The sound of hand drums echoed in the distance. For a second, I thought I was in Berkeley. A daily feature of my graduate school years, I can’t remember a seminar I sat in where I could not hear a jam session in progress. ¬†Located somewhere in Sproul Plaza, drum circles would normally get going in the mid-afternoon, rising in volume – and membership – by the early evening.

“I hate how it’s always white guys,” my friend Keith once said, as he handed out anti-capitalist leaflets on Sproul for the Spartacist League. “They can’t even keep a proper rhythm going.” Surveying a drum circle that had gathered nearby, I had to laugh. It was a distinctly WASPish-looking group of longhairs, beating out irregular rhythms on their bongos, too stoned, perhaps, to play anything structured.

These beats were different. They had some sort of direction, and there were a lot of them. Bouncing off the stone walls of Piazza Castello, the acoustics were also in their favor. Their sound was so crisp, it was as though the drummers were playing in a studio, with all the right mics in place.  Drawing closer, I could hear a group of men shouting along, erratically, in what sounded like Arabic.

Unsurprisingly, the players turned out to be migrants. North African, perhaps, considering Turin’s heavily Tunisian Arab community. Approaching them from behind, four of them were playing dumbeks, alongside a table staffed by a young woman, wearing a hijab. In front of them stood an androgynous-looking, middle aged Italian woman, wearing shorts and a Marilyn Manson t-shirt, dancing. Eyes glazed over, shuffling her feet, it was hard to tell whether she was either mentally ill, or incredibly high.

As it turned out, the drummers were providing a soundtrack for a Giovani Musulmani d’Italia (Young Muslims of Italy) table. Intended to promote local awareness of Islam, the scene had an obviously foreign flavor to it, which the music, ideally, would help temper. The Italian, though, was not necessarily clued in. The beats were still exotic, as though to demand an interpretive dance, in response.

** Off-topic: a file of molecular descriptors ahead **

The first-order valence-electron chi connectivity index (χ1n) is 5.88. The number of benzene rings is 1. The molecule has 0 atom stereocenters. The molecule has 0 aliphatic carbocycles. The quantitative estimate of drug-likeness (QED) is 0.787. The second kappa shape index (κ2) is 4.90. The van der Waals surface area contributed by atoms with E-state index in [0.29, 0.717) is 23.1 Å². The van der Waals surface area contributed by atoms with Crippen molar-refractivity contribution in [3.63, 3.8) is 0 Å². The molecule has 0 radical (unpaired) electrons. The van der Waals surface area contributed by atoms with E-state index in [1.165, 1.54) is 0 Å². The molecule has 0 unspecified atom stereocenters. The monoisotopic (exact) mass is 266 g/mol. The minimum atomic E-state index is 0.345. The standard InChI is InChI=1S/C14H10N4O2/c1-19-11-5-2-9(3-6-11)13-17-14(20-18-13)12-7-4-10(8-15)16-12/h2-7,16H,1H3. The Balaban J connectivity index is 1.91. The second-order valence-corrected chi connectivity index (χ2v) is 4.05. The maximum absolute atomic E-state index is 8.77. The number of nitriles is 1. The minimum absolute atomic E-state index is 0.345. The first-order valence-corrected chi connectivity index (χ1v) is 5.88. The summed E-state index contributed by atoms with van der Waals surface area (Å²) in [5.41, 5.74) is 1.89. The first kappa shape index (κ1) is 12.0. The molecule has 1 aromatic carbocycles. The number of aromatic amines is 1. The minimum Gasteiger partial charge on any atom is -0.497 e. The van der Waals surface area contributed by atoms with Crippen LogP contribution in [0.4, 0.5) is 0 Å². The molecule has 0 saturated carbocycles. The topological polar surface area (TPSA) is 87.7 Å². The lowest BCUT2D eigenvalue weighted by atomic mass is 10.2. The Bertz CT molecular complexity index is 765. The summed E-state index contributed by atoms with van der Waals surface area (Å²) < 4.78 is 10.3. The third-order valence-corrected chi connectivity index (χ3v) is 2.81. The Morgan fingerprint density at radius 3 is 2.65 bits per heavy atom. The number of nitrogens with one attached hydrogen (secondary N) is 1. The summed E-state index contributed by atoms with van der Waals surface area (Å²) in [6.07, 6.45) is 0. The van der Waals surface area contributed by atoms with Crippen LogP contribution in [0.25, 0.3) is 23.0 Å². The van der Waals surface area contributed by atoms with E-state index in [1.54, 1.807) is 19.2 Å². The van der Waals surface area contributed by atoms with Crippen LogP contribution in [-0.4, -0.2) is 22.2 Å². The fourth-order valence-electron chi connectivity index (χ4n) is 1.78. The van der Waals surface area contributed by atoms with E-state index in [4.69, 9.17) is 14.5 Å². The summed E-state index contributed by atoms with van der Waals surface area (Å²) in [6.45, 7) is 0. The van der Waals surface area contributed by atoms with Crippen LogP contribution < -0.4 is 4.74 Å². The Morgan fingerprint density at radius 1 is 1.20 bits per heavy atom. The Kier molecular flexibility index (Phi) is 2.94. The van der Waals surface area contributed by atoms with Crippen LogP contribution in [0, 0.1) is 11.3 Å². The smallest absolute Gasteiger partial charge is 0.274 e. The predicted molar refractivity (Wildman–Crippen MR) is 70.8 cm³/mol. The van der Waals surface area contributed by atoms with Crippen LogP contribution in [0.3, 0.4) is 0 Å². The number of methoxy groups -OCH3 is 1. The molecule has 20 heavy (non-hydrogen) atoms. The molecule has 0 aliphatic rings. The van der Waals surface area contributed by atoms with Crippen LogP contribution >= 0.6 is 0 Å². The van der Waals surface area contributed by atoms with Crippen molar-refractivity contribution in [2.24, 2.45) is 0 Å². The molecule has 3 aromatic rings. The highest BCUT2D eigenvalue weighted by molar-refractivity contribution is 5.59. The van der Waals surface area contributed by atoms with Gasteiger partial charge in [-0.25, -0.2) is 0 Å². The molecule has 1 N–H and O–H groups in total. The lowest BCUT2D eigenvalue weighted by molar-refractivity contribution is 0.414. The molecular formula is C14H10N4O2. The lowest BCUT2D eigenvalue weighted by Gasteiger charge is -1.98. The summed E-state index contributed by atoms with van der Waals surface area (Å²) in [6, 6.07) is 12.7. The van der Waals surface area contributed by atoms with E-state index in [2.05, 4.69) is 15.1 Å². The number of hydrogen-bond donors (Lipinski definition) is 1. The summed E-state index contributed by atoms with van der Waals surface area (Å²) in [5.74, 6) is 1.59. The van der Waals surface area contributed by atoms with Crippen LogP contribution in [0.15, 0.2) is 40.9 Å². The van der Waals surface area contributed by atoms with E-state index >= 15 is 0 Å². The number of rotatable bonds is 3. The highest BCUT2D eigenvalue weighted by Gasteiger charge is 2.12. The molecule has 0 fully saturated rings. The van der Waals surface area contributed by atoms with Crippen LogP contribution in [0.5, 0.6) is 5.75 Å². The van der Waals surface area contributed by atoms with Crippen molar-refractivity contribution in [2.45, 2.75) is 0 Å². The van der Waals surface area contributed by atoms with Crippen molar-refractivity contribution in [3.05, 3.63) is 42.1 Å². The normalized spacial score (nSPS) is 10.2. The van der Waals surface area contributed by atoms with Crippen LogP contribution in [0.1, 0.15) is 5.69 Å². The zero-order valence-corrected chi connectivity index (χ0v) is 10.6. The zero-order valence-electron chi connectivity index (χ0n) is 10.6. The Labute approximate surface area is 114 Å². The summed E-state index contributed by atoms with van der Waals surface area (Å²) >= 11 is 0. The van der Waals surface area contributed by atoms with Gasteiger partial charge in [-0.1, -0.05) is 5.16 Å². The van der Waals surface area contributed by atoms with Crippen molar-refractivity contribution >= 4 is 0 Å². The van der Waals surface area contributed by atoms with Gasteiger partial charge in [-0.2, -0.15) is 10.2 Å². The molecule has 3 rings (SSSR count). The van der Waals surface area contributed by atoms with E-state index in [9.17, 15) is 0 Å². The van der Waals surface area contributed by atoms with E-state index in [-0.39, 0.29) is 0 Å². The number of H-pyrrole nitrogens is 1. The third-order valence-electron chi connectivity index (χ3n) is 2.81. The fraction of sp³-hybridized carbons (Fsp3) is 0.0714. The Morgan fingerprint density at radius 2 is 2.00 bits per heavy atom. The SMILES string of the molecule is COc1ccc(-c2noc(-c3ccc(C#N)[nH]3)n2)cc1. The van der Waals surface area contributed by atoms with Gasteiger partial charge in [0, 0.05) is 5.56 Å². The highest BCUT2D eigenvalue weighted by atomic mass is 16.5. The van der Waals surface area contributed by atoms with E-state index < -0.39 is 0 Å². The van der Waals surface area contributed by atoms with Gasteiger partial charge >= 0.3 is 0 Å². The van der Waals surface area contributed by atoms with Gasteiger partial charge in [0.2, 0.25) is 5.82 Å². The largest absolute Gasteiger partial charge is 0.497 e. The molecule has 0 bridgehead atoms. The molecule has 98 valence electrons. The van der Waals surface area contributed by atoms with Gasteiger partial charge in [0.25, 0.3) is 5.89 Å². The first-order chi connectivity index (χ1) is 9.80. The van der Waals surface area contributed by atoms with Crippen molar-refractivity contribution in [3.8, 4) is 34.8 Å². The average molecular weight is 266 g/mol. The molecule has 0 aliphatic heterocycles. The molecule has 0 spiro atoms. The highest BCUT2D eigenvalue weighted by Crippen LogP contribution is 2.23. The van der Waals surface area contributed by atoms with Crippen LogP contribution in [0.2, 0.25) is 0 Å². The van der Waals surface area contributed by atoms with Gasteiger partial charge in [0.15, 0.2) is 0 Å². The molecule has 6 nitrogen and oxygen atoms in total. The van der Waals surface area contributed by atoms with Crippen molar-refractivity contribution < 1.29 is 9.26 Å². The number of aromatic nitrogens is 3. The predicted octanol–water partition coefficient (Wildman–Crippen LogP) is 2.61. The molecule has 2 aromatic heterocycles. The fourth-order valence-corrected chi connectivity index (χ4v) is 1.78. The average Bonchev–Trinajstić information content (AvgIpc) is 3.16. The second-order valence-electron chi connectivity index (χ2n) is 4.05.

Interpreting the Middle East

Interpreting the Middle East

I stood there for ten minutes, recording and photographing the event, wondering whether anyone else would join the dancer, or pick up any of the leaflets being given out. No one ventured forth. Perhaps it was the Italian woman’s fault. Insistent on responding to the beats, her awkward physical gestures established their own no man’s land around the table. The Arabs, cognizant of what was going on, looked over and laughed.

I wasn’t feeling as charitable. As crazy as the dancer appeared, there was still something quite recognizable about her. Perhaps it was what she had in common with the hippies back in Berkeley. Her moves were their bad bongo playing, in European translation. But I resisted going any further. The moment, in all its complexity, was still worthy of its own monograph. That would be enough, by itself.

Thankfully, I don’t hear Middle Eastern music in Turin with the same degree of frequency as I heard its parallels, back in Berkeley. A longtime fan, going back to my childhood in Israel, I often find myself conflicted for liking it, out of fear of being associated with the sorts of admirers one often equates it with in places like Berkeley – the jam session variety of my grad school days, or hippie dancers – for whom world music, albeit from the global south, is always an excuse to do the so-called jerk.

Listening to the structure of this recording, it’s hard not feel that way. Certainly, the playing is a bit sloppy, and the rhythms collide with each other at times. Still, there is something composed about it, both musically, and culturally, that’s worth paying attention to. I’d like to that that this is what its value is, amplified as it is, by the context in which it was recorded.


Joel Schalit. Photographs and recording courtesy of the author.